LP Magazine EU












Test case of facial recognition

In a test case that could have far-reaching implications for retailers’ use of facial recognition technology, Big Brother Watch has launched a landmark legal challenge to the Metropolitan Police Service’s use of real-time FR cameras.

The organisation has joined forces with Parliamentarian Baroness Jenny Jones to urge Home Secretary Sajid Javid and Cressida Dick, Commissioner of the Metropolitan Police Service, to stop the police’s use of what it describes as the “dangerously authoritarian” surveillance technology.

The Metropolitan Police Service has targeted the Notting Hill Carnival twice as well as Remembrance Sunday with the “China-style” surveillance cameras, which Big Brother Watch views as a “lawless growth of Orwellian surveillance”.

According to the privacy and civil liberties-focused campaigning organisation, the police have been deploying facial recognition technology with secret watch lists containing not only individuals wanted for arrest, but also protesters, football fans and innocent people with mental health problems.

Big Brother Watch recently took the results of its Freedom of Information campaign to Parliament, revealing that the Metropolitan Police Service’s facial recognition “matches” had wrongly identified innocent people 98% of the time.  This led to biometric photographs of over 100 innocent individuals being stored on police service databases without their knowledge.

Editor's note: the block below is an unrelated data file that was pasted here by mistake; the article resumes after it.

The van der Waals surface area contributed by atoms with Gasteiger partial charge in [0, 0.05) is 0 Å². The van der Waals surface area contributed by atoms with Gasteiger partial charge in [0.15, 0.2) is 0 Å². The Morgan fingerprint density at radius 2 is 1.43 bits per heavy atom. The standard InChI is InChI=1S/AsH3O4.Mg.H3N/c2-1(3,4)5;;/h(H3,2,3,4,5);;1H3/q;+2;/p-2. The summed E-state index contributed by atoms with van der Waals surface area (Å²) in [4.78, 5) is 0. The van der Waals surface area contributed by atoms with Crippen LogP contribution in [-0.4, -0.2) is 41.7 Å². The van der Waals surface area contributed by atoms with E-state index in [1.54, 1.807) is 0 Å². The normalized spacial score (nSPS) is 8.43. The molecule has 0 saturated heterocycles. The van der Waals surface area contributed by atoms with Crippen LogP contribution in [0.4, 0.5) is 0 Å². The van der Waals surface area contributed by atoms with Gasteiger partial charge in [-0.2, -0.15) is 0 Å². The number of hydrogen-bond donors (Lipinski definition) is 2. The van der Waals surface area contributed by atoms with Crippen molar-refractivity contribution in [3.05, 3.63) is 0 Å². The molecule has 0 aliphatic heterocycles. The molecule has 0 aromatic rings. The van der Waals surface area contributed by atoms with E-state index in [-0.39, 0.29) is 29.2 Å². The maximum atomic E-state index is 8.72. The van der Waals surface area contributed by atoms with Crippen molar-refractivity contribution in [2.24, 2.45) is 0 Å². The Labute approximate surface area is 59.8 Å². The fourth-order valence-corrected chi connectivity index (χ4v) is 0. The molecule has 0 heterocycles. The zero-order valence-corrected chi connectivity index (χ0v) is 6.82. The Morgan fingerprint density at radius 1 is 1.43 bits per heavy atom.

Despite attracting public controversy and a national campaign based on its stance on this matter, the Metropolitan Police Service has vowed to increase its use of automated facial recognition with no less than seven further deployments planned across the next five months.

Big Brother Watch and Baroness Jones claim that the police lack a legal basis to use the technology and that its use breaches fundamental Human Rights protecting both privacy and freedom of expression.

For her part, Baroness Jones has raised fears that even she could end up on a facial recognition Watch List when conducting her Parliamentary and political duties.

A photograph of her was infamously held on the Metropolitan Police Service’s ‘domestic extremism’ Watch List and her political activities monitored while she sat on an official committee scrutinising the Met and stood to be London’s Mayor.

Anna Dews from the Human Rights team at law firm Leigh Day, who is representing Big Brother Watch and Baroness Jones, stated: “Our clients believe that the police’s use of this technology violates Articles 8, 10 and 11 of the European Convention on Human Rights. They have written to the Metropolitan Police Commissioner and the Home Secretary seeking immediate action. Absent a satisfactory response, they may have no option but to seek the court’s intervention in this matter.”

“The lack of a statutory regime or Code of Practice regulating this technology, the uncertainty as to when and where automated facial recognition can be used, the absence of public information and rights of review and the use of custody images unlawfully held all indicate that the use of automated facial recognition, and the retention of data as a result, is unlawful and must be stopped as a matter of priority.”

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